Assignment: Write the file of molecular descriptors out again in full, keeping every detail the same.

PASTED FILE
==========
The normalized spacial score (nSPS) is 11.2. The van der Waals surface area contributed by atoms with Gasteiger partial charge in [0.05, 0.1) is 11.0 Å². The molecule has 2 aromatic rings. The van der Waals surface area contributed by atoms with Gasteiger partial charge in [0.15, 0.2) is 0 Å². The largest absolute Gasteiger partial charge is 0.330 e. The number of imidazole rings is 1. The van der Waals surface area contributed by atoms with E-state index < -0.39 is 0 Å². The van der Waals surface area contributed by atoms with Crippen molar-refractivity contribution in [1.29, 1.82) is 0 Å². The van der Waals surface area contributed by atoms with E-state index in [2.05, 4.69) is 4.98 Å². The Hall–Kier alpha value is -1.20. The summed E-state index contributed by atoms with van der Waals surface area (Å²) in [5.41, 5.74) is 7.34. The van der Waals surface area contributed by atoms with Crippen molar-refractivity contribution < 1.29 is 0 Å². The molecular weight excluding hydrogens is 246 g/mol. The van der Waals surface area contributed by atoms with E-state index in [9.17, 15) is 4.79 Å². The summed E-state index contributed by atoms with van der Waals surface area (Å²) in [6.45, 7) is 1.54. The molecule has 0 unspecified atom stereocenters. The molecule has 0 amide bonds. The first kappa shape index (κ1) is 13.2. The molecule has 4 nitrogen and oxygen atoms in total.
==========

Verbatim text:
The normalized spacial score (nSPS) is 11.2. The van der Waals surface area contributed by atoms with Gasteiger partial charge in [0.05, 0.1) is 11.0 Å². The molecule has 2 aromatic rings. The van der Waals surface area contributed by atoms with Gasteiger partial charge in [0.15, 0.2) is 0 Å². The largest absolute Gasteiger partial charge is 0.330 e. The number of imidazole rings is 1. The van der Waals surface area contributed by atoms with E-state index < -0.39 is 0 Å². The van der Waals surface area contributed by atoms with Crippen molar-refractivity contribution in [1.29, 1.82) is 0 Å². The van der Waals surface area contributed by atoms with E-state index in [2.05, 4.69) is 4.98 Å². The Hall–Kier alpha value is -1.20. The summed E-state index contributed by atoms with van der Waals surface area (Å²) in [5.41, 5.74) is 7.34. The van der Waals surface area contributed by atoms with Crippen molar-refractivity contribution < 1.29 is 0 Å². The molecular weight excluding hydrogens is 246 g/mol. The van der Waals surface area contributed by atoms with E-state index in [9.17, 15) is 4.79 Å². The summed E-state index contributed by atoms with van der Waals surface area (Å²) in [6.45, 7) is 1.54. The molecule has 0 unspecified atom stereocenters. The molecule has 0 amide bonds. The first kappa shape index (κ1) is 13.2. The molecule has 4 nitrogen and oxygen atoms in total.